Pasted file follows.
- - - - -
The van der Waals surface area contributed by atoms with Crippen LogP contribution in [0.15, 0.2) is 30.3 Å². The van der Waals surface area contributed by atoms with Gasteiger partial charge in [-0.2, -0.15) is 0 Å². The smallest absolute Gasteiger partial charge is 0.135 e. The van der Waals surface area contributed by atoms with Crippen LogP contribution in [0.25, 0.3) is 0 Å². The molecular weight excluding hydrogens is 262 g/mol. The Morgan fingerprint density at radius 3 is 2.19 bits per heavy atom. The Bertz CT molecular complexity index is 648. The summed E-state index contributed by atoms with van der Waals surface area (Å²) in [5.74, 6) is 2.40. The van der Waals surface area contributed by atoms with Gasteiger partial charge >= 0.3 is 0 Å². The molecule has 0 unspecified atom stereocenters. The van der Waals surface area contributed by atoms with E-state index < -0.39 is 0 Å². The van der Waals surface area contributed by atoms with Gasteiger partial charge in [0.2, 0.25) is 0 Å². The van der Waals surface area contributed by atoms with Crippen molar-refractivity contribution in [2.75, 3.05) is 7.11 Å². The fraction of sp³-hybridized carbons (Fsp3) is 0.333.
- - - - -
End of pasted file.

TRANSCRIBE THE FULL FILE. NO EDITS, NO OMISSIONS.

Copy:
The van der Waals surface area contributed by atoms with Crippen LogP contribution in [0.15, 0.2) is 30.3 Å². The van der Waals surface area contributed by atoms with Gasteiger partial charge in [-0.2, -0.15) is 0 Å². The smallest absolute Gasteiger partial charge is 0.135 e. The van der Waals surface area contributed by atoms with Crippen LogP contribution in [0.25, 0.3) is 0 Å². The molecular weight excluding hydrogens is 262 g/mol. The Morgan fingerprint density at radius 3 is 2.19 bits per heavy atom. The Bertz CT molecular complexity index is 648. The summed E-state index contributed by atoms with van der Waals surface area (Å²) in [5.74, 6) is 2.40. The van der Waals surface area contributed by atoms with Gasteiger partial charge >= 0.3 is 0 Å². The molecule has 0 unspecified atom stereocenters. The van der Waals surface area contributed by atoms with E-state index < -0.39 is 0 Å². The van der Waals surface area contributed by atoms with Gasteiger partial charge in [0.2, 0.25) is 0 Å². The van der Waals surface area contributed by atoms with Crippen molar-refractivity contribution in [2.75, 3.05) is 7.11 Å². The fraction of sp³-hybridized carbons (Fsp3) is 0.333.